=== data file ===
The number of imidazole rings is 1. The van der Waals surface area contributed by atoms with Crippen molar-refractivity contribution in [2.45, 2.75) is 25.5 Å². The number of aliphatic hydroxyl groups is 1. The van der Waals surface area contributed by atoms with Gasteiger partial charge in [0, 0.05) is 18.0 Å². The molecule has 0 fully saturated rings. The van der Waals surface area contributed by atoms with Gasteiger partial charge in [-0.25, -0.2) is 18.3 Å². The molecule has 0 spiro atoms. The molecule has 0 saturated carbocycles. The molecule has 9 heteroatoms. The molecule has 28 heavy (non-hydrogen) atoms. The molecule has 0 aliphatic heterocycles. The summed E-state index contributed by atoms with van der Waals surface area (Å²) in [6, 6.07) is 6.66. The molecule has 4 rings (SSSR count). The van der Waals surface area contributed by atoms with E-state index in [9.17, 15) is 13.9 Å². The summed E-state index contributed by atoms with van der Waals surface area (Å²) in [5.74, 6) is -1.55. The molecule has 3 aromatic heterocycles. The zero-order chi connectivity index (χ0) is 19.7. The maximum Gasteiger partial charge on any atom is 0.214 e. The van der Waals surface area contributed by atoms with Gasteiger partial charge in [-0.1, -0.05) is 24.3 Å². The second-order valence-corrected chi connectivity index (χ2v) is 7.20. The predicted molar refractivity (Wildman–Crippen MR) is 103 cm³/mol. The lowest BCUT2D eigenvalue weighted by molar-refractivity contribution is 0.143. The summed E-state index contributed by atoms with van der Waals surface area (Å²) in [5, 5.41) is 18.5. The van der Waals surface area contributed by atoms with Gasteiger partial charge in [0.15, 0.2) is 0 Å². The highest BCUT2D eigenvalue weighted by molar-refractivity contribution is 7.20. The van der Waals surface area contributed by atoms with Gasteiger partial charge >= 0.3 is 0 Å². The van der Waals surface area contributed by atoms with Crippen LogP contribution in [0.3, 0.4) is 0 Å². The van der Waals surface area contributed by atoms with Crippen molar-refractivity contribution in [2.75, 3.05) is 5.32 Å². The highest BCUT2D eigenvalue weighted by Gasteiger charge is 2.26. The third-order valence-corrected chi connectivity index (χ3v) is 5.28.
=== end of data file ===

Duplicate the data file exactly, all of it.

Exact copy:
The number of imidazole rings is 1. The van der Waals surface area contributed by atoms with Crippen molar-refractivity contribution in [2.45, 2.75) is 25.5 Å². The number of aliphatic hydroxyl groups is 1. The van der Waals surface area contributed by atoms with Gasteiger partial charge in [0, 0.05) is 18.0 Å². The molecule has 0 fully saturated rings. The van der Waals surface area contributed by atoms with Gasteiger partial charge in [-0.25, -0.2) is 18.3 Å². The molecule has 0 spiro atoms. The molecule has 0 saturated carbocycles. The molecule has 9 heteroatoms. The molecule has 28 heavy (non-hydrogen) atoms. The molecule has 0 aliphatic heterocycles. The summed E-state index contributed by atoms with van der Waals surface area (Å²) in [6, 6.07) is 6.66. The molecule has 4 rings (SSSR count). The van der Waals surface area contributed by atoms with E-state index in [9.17, 15) is 13.9 Å². The summed E-state index contributed by atoms with van der Waals surface area (Å²) in [5.74, 6) is -1.55. The molecule has 3 aromatic heterocycles. The zero-order chi connectivity index (χ0) is 19.7. The maximum Gasteiger partial charge on any atom is 0.214 e. The van der Waals surface area contributed by atoms with Gasteiger partial charge in [-0.1, -0.05) is 24.3 Å². The second-order valence-corrected chi connectivity index (χ2v) is 7.20. The predicted molar refractivity (Wildman–Crippen MR) is 103 cm³/mol. The lowest BCUT2D eigenvalue weighted by molar-refractivity contribution is 0.143. The summed E-state index contributed by atoms with van der Waals surface area (Å²) in [5, 5.41) is 18.5. The van der Waals surface area contributed by atoms with Gasteiger partial charge in [0.15, 0.2) is 0 Å². The highest BCUT2D eigenvalue weighted by molar-refractivity contribution is 7.20. The van der Waals surface area contributed by atoms with Gasteiger partial charge >= 0.3 is 0 Å². The van der Waals surface area contributed by atoms with Crippen LogP contribution in [0.3, 0.4) is 0 Å². The van der Waals surface area contributed by atoms with Crippen molar-refractivity contribution in [2.75, 3.05) is 5.32 Å². The highest BCUT2D eigenvalue weighted by Gasteiger charge is 2.26. The third-order valence-corrected chi connectivity index (χ3v) is 5.28.